3.iz

SG

Twelve-step facilitation

3z

-B2

6

iz

iS.GG

3.6z

B3

Alcoholics Anonymous

3B

-94

z

14

iG.zi

3.i4

29

Anxiolytic medication

39

-9B

is

2z

B.i3

3.4G

G

Milieu therapy

4G

-iG2

i4

2i

iG.B6

3.64

29

Antidepressant medication

42

-iG4

6

G

B.6z

3.iz

G

(non-SSRI)

Relaxation training

44

-iS2

iB

iz

iG.S6

3.G6

iz

Confrontational counselling

4S

-iB3

i2

G

iG.2S

3.GG

33

Psychotherapy

46

-2GZ

i9

i6

iG.B9

3.26

2i

General alcoholism

4z

-2B4

23

9

11.26

3.22

22

counselling

Education (tapes, lectures or

4B

-443

39

i3

9.zz

2.44

CES = Cumulative Evidence Score.

N = Total number of studies evaluating modality.

% + = Percent of studies with positive finding for modality.

Mean MQS = Average methodological quality (0-17) score of studies.

Mean Severity = Average severity rating (1-4) oftreated populations.

% Excellent = Percentage of studies with MQS > 13.

Source: Adapted from Miller, Wilbourne & Hettema (2003).

films)

CES = Cumulative Evidence Score.

N = Total number of studies evaluating modality.

% + = Percent of studies with positive finding for modality.

Mean MQS = Average methodological quality (0-17) score of studies.

Mean Severity = Average severity rating (1-4) oftreated populations.

% Excellent = Percentage of studies with MQS > 13.

Source: Adapted from Miller, Wilbourne & Hettema (2003).

One of the main advantages of conducting a meta-analysis of treatment for a particular disorder is that pooling of data from numerous studies allows a large sample of clients to be considered and reduces the risk of Type 2 error - of accepting the null hypothesis of no effect for a treatment when that hypothesis is false and the treatment is in fact effective. However, the alcohol problems field is remarkable for existence of the largest multi-centre trial of psychosocial treatment ever conducted, not only of treatment for alcohol problems but for any kind of behavioural disorder.

This was Project MATCH (Matching Alcoholism Treatment to Client heterogeneity) (Project MATCH Research Group, 1997a,b; 1998a), which included 1726 individuals seeking treatment for alcohol problems, divided into two parallel but independent clinical trials - an outpatient arm (n = 952) and an aftercare arm (n = 774). Project MATCH was a rigorously designed and executed study and, in view particularly of its size, is guaranteed a special place in the evidence base on treatment for alcohol problems. Its findings will be used here to supplement those of the Mesa Grande.

As its name suggests, the project was designed to test the 'matching hypothesis' that appropriate allocation of clients to the form of treatment best suited to them would produce an overall improvement in outcome of treatment. Three types of psychosocial (i.e. non-drug) treatments were compared:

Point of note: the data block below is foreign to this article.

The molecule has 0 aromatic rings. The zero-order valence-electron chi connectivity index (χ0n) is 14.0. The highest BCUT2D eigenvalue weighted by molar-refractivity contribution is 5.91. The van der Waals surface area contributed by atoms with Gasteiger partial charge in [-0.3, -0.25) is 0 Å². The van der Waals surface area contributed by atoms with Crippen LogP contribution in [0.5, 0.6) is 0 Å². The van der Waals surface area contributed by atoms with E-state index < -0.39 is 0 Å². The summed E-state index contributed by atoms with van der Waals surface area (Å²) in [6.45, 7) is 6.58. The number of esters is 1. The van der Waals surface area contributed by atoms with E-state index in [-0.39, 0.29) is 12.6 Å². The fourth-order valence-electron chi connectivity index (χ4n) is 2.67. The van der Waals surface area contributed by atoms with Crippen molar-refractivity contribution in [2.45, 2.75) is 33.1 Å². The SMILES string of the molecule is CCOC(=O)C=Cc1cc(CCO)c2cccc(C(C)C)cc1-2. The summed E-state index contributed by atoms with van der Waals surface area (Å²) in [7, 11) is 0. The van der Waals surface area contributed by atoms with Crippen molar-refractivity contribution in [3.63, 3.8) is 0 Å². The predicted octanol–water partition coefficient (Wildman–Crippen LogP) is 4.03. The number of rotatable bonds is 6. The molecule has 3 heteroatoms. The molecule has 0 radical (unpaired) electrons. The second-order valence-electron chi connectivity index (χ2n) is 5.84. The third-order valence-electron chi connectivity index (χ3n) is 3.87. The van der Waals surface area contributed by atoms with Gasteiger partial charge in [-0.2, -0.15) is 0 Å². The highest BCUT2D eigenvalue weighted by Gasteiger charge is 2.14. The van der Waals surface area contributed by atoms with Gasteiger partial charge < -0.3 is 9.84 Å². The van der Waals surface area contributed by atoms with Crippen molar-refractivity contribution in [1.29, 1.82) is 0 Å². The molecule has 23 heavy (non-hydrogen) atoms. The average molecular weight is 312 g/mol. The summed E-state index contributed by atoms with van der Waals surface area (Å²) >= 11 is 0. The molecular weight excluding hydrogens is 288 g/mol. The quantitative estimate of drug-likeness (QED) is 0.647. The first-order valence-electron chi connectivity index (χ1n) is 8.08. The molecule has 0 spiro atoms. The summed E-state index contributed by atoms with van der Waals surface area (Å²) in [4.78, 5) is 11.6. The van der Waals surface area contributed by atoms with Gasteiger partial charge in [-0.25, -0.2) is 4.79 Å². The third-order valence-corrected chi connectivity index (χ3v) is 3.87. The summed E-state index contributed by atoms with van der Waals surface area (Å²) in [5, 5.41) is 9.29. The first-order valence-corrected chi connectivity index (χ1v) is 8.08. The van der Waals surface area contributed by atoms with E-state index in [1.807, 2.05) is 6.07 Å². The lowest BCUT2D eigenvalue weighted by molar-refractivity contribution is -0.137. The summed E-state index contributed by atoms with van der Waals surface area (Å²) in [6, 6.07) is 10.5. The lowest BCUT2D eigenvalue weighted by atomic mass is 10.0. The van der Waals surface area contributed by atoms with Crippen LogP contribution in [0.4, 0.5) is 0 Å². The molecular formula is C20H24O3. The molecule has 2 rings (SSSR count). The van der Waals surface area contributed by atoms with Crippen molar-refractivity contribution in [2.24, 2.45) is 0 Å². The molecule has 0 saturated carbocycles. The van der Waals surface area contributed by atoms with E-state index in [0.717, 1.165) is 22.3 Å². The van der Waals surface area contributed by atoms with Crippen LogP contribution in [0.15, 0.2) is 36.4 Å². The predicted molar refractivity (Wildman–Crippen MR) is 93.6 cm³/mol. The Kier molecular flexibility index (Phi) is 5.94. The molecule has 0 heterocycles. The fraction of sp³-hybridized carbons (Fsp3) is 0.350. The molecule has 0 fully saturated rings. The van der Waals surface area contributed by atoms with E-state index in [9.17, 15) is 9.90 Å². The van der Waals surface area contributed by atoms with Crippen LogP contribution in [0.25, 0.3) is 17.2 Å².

• cognitive-behavioural therapy (CBT);

• motivational enhancement therapy (MET); and

• twelve-step facilitation therapy (TSF) based on the philosophy and methods of AA and its famous '12-step' recovery programme.

The main conclusion of Project MATCH was that, whereas some clinically valuable client-treatment matches were found, the general matching hypothesis referred to above was not confirmed: matching on a priori grounds did not increase overall treatment effectiveness. The large sample size used in Project MATCH was necessary to provide sufficient statistical power to test interactions in the data between client characteristics and treatment modalities but it also provided very high power for the detection of main effects of treatment and these will be discussed below.

More recently, there has been a multi-centre RCT of alcohol problems treatment in the UK, with a sample size (n = 742) approaching that of Project MATCH or, at least, one of its arms. This is the United Kingdom Alcohol Treatment Trial (UKATT) (UKATT Research Team, 2001), which compared the effects of Social Behaviour and Network Therapy (SBNT) (Copello et al., 2002), a new form of treatment integrating a range of successful or promising social/ interpersonal approaches reported in the treatment literature, with MET (Miller et al., 1992), one of the modalities investigated in Project MATCH. Findings from UKATT will also be discussed in this chapter.

Beat The Battle With The Bottle

Beat The Battle With The Bottle

Alcoholism is something that can't be formed in easy terms. Alcoholism as a whole refers to the circumstance whereby there's an obsession in man to keep ingesting beverages with alcohol content which is injurious to health. The circumstance of alcoholism doesn't let the person addicted have any command over ingestion despite being cognizant of the damaging consequences ensuing from it.